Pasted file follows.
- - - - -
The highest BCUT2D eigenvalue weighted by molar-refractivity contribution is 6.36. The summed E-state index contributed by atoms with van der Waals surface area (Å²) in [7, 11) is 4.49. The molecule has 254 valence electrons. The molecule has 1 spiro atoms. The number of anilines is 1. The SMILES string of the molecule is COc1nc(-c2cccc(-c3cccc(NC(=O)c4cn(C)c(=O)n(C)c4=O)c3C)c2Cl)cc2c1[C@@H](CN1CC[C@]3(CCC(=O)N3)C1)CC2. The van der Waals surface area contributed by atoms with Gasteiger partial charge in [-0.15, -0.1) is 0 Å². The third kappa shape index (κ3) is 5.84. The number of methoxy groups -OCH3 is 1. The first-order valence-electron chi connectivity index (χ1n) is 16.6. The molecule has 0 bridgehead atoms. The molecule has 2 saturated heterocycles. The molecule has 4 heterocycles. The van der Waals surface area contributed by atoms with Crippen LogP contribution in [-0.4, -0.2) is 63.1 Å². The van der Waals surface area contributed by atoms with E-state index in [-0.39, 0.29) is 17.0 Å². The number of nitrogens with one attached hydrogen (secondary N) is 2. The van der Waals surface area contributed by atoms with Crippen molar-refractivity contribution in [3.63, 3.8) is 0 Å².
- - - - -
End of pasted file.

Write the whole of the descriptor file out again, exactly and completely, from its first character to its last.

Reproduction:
The highest BCUT2D eigenvalue weighted by molar-refractivity contribution is 6.36. The summed E-state index contributed by atoms with van der Waals surface area (Å²) in [7, 11) is 4.49. The molecule has 254 valence electrons. The molecule has 1 spiro atoms. The number of anilines is 1. The SMILES string of the molecule is COc1nc(-c2cccc(-c3cccc(NC(=O)c4cn(C)c(=O)n(C)c4=O)c3C)c2Cl)cc2c1[C@@H](CN1CC[C@]3(CCC(=O)N3)C1)CC2. The van der Waals surface area contributed by atoms with Gasteiger partial charge in [-0.15, -0.1) is 0 Å². The third kappa shape index (κ3) is 5.84. The number of methoxy groups -OCH3 is 1. The first-order valence-electron chi connectivity index (χ1n) is 16.6. The molecule has 0 bridgehead atoms. The molecule has 2 saturated heterocycles. The molecule has 4 heterocycles. The van der Waals surface area contributed by atoms with Crippen LogP contribution in [-0.4, -0.2) is 63.1 Å². The van der Waals surface area contributed by atoms with E-state index in [-0.39, 0.29) is 17.0 Å². The number of nitrogens with one attached hydrogen (secondary N) is 2. The van der Waals surface area contributed by atoms with Crippen molar-refractivity contribution in [3.63, 3.8) is 0 Å².